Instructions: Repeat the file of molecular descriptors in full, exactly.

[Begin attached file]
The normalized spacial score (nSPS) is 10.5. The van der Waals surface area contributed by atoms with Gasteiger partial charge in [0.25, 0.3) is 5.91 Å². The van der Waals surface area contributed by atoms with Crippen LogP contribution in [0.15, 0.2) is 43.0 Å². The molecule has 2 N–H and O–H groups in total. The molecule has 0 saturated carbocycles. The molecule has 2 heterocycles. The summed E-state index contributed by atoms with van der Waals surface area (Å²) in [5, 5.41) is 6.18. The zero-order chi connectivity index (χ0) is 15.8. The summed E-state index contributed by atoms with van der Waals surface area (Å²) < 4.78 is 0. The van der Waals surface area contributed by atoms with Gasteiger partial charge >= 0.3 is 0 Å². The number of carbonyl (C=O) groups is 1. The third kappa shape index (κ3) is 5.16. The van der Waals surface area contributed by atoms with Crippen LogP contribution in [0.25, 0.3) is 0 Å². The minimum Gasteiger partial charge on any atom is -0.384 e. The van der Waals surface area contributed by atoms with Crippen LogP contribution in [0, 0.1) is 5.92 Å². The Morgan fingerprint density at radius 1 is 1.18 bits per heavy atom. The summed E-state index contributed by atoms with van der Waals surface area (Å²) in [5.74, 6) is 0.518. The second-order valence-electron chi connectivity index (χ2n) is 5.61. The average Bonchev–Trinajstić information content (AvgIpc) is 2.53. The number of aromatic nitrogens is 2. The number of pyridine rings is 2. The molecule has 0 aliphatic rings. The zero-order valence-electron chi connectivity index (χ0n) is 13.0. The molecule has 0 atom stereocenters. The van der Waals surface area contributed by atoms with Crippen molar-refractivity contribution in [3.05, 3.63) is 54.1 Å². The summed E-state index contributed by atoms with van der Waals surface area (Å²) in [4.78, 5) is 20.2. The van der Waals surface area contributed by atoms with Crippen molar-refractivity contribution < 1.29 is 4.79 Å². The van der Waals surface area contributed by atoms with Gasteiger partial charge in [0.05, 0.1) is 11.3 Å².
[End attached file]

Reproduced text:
The normalized spacial score (nSPS) is 10.5. The van der Waals surface area contributed by atoms with Gasteiger partial charge in [0.25, 0.3) is 5.91 Å². The van der Waals surface area contributed by atoms with Crippen LogP contribution in [0.15, 0.2) is 43.0 Å². The molecule has 2 N–H and O–H groups in total. The molecule has 0 saturated carbocycles. The molecule has 2 heterocycles. The summed E-state index contributed by atoms with van der Waals surface area (Å²) in [5, 5.41) is 6.18. The zero-order chi connectivity index (χ0) is 15.8. The summed E-state index contributed by atoms with van der Waals surface area (Å²) < 4.78 is 0. The van der Waals surface area contributed by atoms with Gasteiger partial charge >= 0.3 is 0 Å². The number of carbonyl (C=O) groups is 1. The third kappa shape index (κ3) is 5.16. The van der Waals surface area contributed by atoms with Crippen LogP contribution in [0.25, 0.3) is 0 Å². The minimum Gasteiger partial charge on any atom is -0.384 e. The van der Waals surface area contributed by atoms with Crippen LogP contribution in [0, 0.1) is 5.92 Å². The Morgan fingerprint density at radius 1 is 1.18 bits per heavy atom. The summed E-state index contributed by atoms with van der Waals surface area (Å²) in [5.74, 6) is 0.518. The second-order valence-electron chi connectivity index (χ2n) is 5.61. The average Bonchev–Trinajstić information content (AvgIpc) is 2.53. The number of aromatic nitrogens is 2. The number of pyridine rings is 2. The molecule has 0 aliphatic rings. The zero-order valence-electron chi connectivity index (χ0n) is 13.0. The molecule has 0 atom stereocenters. The van der Waals surface area contributed by atoms with Crippen molar-refractivity contribution in [3.05, 3.63) is 54.1 Å². The summed E-state index contributed by atoms with van der Waals surface area (Å²) in [4.78, 5) is 20.2. The van der Waals surface area contributed by atoms with Crippen molar-refractivity contribution < 1.29 is 4.79 Å². The van der Waals surface area contributed by atoms with Gasteiger partial charge in [0.05, 0.1) is 11.3 Å².